Title: Veganish by Mielle Chenier-Cowan Rose
Publisher: Viva Editions
Page count: 240
Format: PDF (Edelweiss)
Publication Date: October 14, 2014
Rating – 5/5
Tens of thousands of people have put down their knives in favor of a vegan or vegetarian diet for weight loss or to control blood pressure and cholesterol. Many people got exactly what they were looking for, along with a few surprises, such as loss of bone density and dental issues. Mielle Chenier-Cowan Rose has experienced much the same in her journey as a vegan chef raising her child vegan. This utterly unique “vegan +” cookbook offers over 100 easy-to-make vegan recipes and many basic methods and cooking techniques, as well as advanced options. A trained chef, Mielle Chenier-Cowan Rose also offers sage advice about food and nutrition, along with her personal story about transitioning from a 20-year long vegetarian diet to eating some animal-based foods. Chenier-Cowan Rose has dedicated herself to making sure vegan and vegetarian folks are aware of vital and important information about the vegan diet, including the nutritional elements that are essential to good health, especially for families and children. Veganish is necessary reading for anybody considering this lifestyle and a must-have for veggie families with children.
I received a copy of Veganish from the publisher through Edelweiss in exchange for an honest review! Thank you to the author Mielle Chenier-Cowan Rose and the publisher Viva Editions!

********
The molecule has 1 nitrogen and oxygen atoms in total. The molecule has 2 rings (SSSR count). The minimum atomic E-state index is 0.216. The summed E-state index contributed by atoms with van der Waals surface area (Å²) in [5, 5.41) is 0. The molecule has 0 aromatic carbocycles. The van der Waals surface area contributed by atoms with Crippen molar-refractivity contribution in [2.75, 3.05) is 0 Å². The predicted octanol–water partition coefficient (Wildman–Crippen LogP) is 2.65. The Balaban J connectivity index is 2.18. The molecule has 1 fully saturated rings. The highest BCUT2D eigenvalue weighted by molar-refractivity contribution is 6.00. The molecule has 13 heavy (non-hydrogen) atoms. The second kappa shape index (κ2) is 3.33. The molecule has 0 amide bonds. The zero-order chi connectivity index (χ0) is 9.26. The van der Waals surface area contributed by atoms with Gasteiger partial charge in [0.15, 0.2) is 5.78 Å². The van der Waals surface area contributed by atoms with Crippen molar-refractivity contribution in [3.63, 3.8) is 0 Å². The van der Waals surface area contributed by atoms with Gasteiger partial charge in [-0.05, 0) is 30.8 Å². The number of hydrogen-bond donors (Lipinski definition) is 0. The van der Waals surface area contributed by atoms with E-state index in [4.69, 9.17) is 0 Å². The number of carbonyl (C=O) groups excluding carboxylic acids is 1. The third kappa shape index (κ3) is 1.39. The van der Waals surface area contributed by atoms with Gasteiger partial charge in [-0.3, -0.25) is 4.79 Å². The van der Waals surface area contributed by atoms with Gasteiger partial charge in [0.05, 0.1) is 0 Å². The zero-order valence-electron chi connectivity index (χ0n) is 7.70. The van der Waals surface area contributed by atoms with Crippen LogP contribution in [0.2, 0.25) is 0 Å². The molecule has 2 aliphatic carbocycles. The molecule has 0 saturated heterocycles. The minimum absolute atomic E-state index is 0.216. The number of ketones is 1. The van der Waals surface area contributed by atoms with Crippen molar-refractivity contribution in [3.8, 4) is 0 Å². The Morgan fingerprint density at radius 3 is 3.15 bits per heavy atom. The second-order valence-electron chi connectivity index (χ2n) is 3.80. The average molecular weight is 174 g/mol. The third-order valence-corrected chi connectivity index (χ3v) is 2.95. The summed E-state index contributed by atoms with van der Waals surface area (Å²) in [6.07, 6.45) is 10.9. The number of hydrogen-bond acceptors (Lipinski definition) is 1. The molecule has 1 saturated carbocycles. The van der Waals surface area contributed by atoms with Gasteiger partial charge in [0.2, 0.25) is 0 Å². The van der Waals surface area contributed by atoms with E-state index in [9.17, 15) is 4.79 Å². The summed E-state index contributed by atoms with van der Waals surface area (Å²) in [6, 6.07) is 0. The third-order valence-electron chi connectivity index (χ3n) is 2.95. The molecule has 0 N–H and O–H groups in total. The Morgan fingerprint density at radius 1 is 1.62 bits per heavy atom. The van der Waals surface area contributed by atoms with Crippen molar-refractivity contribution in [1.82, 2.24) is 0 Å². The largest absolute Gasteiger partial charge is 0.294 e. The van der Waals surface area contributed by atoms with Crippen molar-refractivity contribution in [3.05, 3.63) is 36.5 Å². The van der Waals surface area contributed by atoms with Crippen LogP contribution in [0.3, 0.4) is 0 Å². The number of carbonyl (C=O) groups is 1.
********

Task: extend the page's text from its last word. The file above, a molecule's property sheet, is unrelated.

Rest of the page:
As an ethical vegan there are definitely things said in this book that I do not agree with by any means at all but the book is called Veganish so I should have grasped that the ish part was literal. There is a lot of good “clean eating” information here for an omnivore but if you’re exclusively an herbivore this book may not be the absolute best book for you but do keep in mind that these recipes are really great plant based recipes and there may be some information in here that you may find useful. The author does preface this in her introduction by saying “If you already follow a Vegan diet, you’re going to love my recipes, but you may not like my story.” That’s pretty accurate but I do appreciate the information the author includes on factory farming and farming practices, as well as other subjects like GMOs and Organic foods.
This book did teach me a little about nutrition and vitamins regarding which ones vegans should be sure to include in their diets that resonates with what I’ve read in other Vegan centric books like Vegan For Her. I do like how the author did mention that cashews and other nuts can be used to make yummy cheeses. I wholeheartedly agree with this. Some of my favorites are Chao coconut milk cheese and Treeline Treenut Cheese and you can also make your own. I also liked that the author called to attention the fact that such phrases as free-range, cage free and naturally raised are misleading. I can’t even begin to tell you the amount of times people always offer the sentence, “well I only eat cage free eggs” or “I only eat grass fed beef” with the belief that these animals are allowed to happily wander acre after acre of beautiful farmland soaking in the sun’s rays which is totally not the case.